Monday, November 19, 2018

Economics of Mushroom Production: Kennett Square and the Rise of China

Mushrooms are a relatively small US agricultural crop, with total production of about $1.2 billion in the 2017-2018 growing year. But they do illustrate some economic lessons, including how a local area that develops a specialization in a certain product can be hard to dislodge, and how the rise of China is reshaping global production in so many ways.

US mushroom production has for a long time been very geographically concentrated. The town of Kennett Square in southeastern Pennsylvania bills itself as the Mushroom Capital of the World, because about half of all US mushroom production happens in the surrounding area of Chester County.

The story here goes back to 1885, and to a florist named William Swayne who lived in Kennett Square. Swayne grew a lot of carnations, which required raised beds. He pondered whether it might be possible to grow a cash crop in the space under those raised beds. Mushrooms had been domesticated in France and England in the middle of the 19th century. Swayne sent away to England for mushroom spores, and began growing them. The demand was high enough that he built a "mushroom house," an enclosed building designed to grow only mushrooms. Other local farmers took note, and the Mushroom Capital of the World became established.

From an economic point of view, an obvious question is why mushroom production remains so concentrated in Chester County more than 120 years later. After all, the basic materials for growing mushrooms like compost from vegetative material (like straw and hay), along with animal manure, are not hard to find. The climate of southeastern Pennsylvania provides a usefully cool ground temperature in fall, winter, and spring, but there are many other locations with similar temperatures.

Although I do not know of a systematic study of mushroom technology, there are some obvious hypotheses as to why mushroom growing has stayed so geographically concentrated. Many types of production look fairly easy from the outside. But when it comes to large-scale commercial production that covers costs and makes a profit, it seems likely that growing mushrooms commercially requires detailed skill and knowledge that spreads among the workers and producers in a geographically close community--in much the same way that software developers flourish in the area around Silicon Valley. In addition to a local labor force with crop-specific skills, local producers build up a chain of processors, wholesalers, national distribution networks, and retailers that is not quickly duplicated. The producers around Kennett Square have shown an ability to dramatically increase production over time: for example, back in 1967 the total US production of mushrooms was 157 million pounds, with 57% coming from Pennsylvania mushroom farmers; in recent years, total US production of mushrooms has risen by a multiple of six at over 900 million pounds.  Finally, the relatively small size of the mushroom market can limit the incentives for new competitors to make substantial investments in trying to take over this market.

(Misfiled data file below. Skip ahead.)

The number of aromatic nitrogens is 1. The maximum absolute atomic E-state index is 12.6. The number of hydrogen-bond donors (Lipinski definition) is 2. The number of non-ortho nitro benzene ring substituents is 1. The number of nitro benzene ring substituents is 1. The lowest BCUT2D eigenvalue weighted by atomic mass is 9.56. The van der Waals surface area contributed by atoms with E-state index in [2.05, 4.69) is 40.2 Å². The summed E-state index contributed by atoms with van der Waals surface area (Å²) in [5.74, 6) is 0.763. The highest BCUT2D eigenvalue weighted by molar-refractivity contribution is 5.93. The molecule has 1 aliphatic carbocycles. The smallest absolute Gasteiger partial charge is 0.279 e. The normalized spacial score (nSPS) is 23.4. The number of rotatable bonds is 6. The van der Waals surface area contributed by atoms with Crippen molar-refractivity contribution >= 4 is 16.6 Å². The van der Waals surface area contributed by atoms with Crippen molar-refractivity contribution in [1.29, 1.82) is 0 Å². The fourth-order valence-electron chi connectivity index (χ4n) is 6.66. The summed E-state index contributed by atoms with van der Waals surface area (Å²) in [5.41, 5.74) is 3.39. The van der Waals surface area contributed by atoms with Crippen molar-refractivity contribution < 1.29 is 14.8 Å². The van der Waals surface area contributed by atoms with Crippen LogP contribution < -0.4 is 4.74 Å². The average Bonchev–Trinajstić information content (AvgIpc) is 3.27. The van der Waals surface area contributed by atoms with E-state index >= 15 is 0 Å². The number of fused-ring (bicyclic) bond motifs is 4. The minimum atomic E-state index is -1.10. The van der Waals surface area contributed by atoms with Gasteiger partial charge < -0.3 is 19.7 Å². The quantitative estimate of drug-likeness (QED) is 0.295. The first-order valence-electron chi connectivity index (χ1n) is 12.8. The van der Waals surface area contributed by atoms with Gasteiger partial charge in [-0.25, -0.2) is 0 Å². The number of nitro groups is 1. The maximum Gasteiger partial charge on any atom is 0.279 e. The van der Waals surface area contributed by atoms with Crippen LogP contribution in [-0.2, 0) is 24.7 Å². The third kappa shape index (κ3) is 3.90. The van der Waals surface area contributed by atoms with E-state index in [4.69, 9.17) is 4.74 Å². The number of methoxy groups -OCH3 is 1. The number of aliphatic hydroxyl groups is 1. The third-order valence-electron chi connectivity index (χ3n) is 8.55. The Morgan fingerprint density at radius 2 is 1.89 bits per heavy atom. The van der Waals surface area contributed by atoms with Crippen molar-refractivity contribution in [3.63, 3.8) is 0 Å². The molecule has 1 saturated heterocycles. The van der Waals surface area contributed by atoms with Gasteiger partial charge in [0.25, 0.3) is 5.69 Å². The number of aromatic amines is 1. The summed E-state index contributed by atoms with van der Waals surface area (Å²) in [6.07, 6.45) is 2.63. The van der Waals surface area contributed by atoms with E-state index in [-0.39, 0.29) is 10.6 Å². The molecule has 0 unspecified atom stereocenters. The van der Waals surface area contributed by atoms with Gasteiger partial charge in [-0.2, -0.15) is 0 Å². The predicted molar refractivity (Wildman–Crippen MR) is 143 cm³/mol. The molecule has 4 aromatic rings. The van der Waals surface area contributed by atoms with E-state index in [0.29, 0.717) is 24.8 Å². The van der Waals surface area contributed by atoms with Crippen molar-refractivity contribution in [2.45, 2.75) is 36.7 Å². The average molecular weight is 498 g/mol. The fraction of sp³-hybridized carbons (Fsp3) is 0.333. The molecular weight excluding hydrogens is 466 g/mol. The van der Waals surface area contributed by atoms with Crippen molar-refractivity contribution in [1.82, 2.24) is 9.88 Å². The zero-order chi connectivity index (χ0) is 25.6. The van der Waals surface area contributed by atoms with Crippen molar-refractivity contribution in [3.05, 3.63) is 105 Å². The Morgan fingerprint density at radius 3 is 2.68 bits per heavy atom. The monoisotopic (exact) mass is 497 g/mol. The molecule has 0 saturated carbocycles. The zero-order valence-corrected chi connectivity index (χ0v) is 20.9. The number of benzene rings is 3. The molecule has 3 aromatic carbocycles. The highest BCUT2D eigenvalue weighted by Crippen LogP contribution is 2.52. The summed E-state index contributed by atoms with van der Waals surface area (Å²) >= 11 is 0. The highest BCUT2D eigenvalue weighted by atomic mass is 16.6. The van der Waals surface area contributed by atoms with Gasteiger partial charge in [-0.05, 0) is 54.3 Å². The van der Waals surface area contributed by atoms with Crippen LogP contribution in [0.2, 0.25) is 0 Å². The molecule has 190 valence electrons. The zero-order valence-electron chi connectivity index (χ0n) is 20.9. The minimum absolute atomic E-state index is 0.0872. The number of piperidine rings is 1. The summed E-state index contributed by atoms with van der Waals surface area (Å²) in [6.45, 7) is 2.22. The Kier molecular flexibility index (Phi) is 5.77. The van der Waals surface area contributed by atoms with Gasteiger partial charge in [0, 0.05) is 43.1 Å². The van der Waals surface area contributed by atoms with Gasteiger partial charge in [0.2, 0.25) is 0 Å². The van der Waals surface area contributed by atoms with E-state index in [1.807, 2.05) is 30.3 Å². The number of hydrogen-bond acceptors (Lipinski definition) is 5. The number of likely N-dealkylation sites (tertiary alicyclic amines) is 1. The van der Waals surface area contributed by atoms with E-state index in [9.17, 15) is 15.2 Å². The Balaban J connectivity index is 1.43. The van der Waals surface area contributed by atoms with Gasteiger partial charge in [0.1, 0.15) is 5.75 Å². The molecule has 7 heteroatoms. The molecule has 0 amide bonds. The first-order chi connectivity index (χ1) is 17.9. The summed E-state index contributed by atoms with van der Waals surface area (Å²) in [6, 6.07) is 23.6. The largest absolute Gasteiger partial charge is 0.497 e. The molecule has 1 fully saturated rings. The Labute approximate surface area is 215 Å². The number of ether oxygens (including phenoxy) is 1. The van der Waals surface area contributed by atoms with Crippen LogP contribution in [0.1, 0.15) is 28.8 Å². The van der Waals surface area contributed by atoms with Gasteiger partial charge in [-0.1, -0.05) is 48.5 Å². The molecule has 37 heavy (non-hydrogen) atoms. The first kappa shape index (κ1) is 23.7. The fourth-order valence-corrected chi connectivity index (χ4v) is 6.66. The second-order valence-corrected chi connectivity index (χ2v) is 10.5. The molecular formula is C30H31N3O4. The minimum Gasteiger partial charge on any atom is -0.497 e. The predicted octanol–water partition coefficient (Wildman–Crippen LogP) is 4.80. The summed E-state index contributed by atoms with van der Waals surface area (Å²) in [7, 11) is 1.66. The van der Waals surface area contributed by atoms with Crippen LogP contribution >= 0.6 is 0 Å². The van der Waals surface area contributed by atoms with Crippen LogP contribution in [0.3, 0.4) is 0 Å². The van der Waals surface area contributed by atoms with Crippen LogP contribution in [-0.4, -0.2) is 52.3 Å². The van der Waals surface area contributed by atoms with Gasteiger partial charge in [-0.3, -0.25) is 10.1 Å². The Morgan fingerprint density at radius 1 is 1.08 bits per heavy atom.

But from the perspective of global mushroom production, this sixfold increase in US mushroom production in the last half-century is only a modest part of the story. The growth of China's economy has led an extraordinary rise in global mushroom production in the last 20 years. Daniel J. Royse , Johan Baars and Qi Tan provide  background in "Current Overview of Mushroom Production in the World." which appears as Chapter 2 in the 2017 book Edible and Medicinal Mushrooms: Technology and Applications, edited by Diego Cunha Zied and Arturo Pardo-Giménez. As they note (references omitted):
World production of cultivated, edible mushrooms has increased more than 30‐fold since 1978 (from about 1 billion kg in 1978 to 34 billion kg in 2013). This is an extraordinary accomplishment, considering the world’s population has increased only about 1.7‐fold during the same period (from about 4.2 billion in 1978 to about 7.1 billion in 2013). Thus, per capita consumption of mushrooms has increased at a relatively rapid rate, especially since 1997, and now exceeds 4.7 kg annually (vs 1 kg in 1997; Figure 2.2). ...
China is the main producer of cultivated, edible mushrooms (Figure 2.3). Over 30 billion kg  of mushrooms were produced in China in 2014, and this accounted for about 87% of total production. The rest of Asia produced about 1.3 billion kg, while the EU, the Americas, and other countries produced about 3.1 billion kg.
Here's a figure showing growth of mushroom production vs. world population.

And here's a figure showing global mushroom production by location:

For sales of fresh mushrooms within the US and Canada, Kennett Square doesn't appear to be under immediate threat. But a 2010 report of the US International Trade Commission pointed out that the US became a net importer of processed mushrooms--typically grown in China--back in 2003-2004.